. >> in a and a in a few moments a hearing on u.s. policy toward syria. for each of the commissioners, do you believe that employs, professional staff of the nrc have experienced intimidation, hostile or offensive conduct on behalf of the chairman, by the chairman, anything that would be considered to be intimidating, hostile or offensive by the chairman, any professional staff experience that? vs. >> yes. >> yes. >> yes. >> ladies and gentlemen that is the definition of a. russ: . i hope that we can all agree that is why we voted in the statute. the united nations estimates more than 5000 people have been killed in protests against the government of syrian resident bashar al-assad. up next the house foreign affairs subcommittee hears about these administrations syrian policy from the state department's release coordinator. this is an hour and a half. [inaudible conversations] the subcommittee will come to order. i want to wish everyone good morning and i want to welcome all of my colleagues to this hearing on subcommittee on the middle east and south asia. and the chairman. as has been well-document
. >> syria holds local lexis -- elections, but in a country racked by violence, many are choosing to boycott instead. >> taking scotland by storm. after arriving from china, it was time for the panda pair of sweetie and sunshine to meet the press. >> welcome to our viewers on p.b.s. in america and around the globe. the troops are coming home, but america is not abandoning the middle east. that was president obama's message today as he stood beside prime minister maliki to mark the end of america's military commitment in iraq. after nine long years, on december 31st, the last american troops stationed there will come home. can america be influential there without having boots on the ground? here is our coverage. >> prime minister maliki asked to come to arlington national cemetery, where many of those thousands of americans who died fight negligence iraq are buried. he and president obama honored the dead. and for mr. obama today, a warning to iraq's powerful, overbearing neighbor, iran. >> we are partnering for regional security. just as iraq has pledged not to interfere in other nations, ot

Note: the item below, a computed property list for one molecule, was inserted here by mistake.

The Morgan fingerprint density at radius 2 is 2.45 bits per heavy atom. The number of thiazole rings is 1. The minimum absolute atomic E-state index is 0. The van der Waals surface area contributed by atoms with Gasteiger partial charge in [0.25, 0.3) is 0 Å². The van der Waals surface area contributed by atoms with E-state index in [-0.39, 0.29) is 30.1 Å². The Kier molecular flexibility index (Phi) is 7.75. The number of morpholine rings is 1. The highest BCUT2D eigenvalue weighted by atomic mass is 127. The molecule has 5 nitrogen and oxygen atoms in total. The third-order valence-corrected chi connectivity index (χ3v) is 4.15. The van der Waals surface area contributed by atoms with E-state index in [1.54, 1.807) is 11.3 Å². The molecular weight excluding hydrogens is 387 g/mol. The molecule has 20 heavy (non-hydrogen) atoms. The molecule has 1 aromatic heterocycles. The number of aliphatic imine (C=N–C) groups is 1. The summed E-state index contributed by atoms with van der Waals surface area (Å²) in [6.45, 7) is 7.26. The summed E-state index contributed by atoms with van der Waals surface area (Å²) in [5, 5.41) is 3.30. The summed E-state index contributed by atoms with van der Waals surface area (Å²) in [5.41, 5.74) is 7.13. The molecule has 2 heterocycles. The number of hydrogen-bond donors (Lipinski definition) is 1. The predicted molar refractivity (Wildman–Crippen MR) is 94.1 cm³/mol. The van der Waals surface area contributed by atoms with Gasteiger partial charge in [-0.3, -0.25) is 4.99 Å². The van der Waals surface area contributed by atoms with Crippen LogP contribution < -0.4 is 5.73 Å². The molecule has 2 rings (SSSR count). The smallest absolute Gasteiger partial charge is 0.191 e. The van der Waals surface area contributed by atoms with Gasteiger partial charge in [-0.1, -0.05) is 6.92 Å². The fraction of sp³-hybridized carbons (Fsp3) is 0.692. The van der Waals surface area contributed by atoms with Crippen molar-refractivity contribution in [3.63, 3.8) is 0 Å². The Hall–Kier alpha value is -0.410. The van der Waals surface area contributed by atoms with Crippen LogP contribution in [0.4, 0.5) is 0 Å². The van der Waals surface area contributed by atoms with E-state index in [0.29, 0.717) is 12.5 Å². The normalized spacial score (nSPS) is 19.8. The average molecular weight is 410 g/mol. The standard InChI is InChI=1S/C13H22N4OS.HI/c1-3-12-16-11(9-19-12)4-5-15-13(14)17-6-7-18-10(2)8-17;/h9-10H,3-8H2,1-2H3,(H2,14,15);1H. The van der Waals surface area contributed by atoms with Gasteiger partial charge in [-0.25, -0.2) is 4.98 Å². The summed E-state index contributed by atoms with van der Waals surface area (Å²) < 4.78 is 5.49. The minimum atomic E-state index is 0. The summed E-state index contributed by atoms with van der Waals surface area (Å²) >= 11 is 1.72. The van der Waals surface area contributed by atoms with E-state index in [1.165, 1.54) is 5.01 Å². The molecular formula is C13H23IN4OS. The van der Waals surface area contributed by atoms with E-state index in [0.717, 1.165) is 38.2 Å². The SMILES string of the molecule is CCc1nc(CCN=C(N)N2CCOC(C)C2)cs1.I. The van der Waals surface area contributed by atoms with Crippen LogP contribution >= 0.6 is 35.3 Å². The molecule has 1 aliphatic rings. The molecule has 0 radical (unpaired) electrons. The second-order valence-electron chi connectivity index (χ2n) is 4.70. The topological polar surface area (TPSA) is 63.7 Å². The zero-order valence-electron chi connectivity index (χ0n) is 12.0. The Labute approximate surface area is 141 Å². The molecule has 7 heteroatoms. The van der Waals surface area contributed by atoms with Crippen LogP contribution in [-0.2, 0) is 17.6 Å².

of outside observers heads to syria today. activists say they could find scenes like this. this is as reports of more bloodshed, violence, and part of an entire city is under siege. we're talking about it in a few minutes. >>> and we'll show you a post office hit on christmas day with fire, graffiti, and bullets. we'll be right back. [ male announcer ] you are a business pro. lord of the carry-on. sovereign of the security line. you never take an upgrade for granted. and you rent from national. because only national lets you choose any car in the aisle. and go. you can even take a full-size or above. and still pay the mid-size price. i deserve this. [ male announcer ] you do, business pro. you do. go national. go like a pro. >>> an activist in syria says snipers in some parts of the country are shooting at, quote, anything and everything, as video shows tanks rolling through the streets of homs, one of the flashpoint areas if that country in the anti-regime movement. it's all part of a renewed government crackdown opposition sources say that has reportly left more than 20 people dead so far t
calling for peace and justice. >>> and city under siege in syria. a bloody christmas sunday as arab league observers go in and try to end the deadly crackdown. >>> and it's like christmas part two. hoping it will be a christmas black morning. -- captions by vitac -- >>> good morning. this is monday, december 26th. i hope some of you are watching from home. >> did you get back from toronto okay? >> i did. boxing day. >> like the black friday of canada. >> right. good shopping. a lot of news right now. >> right. eight days to go m s ts to go ba caucuses, paul steinhauser is live with us in des moines, iowa this morning. hi, paul. good morning. >> reporter: good morning. quiet over the weekend. things pick up today and one week to go until the iowa caucuses. the first contest in the primary caucus calendar. this is a poll that came out friday afternoon. the most recent poll here. people are likely to go to the iowa gop caucuses. three-way traffic jam at the top. ron paul at 21%. mitt romney, former massachusetts governor, 20%. newt gingrich 19%. basically it's upgrabs here in io
Search Results 0 to 49 of about 758 (some duplicates have been removed)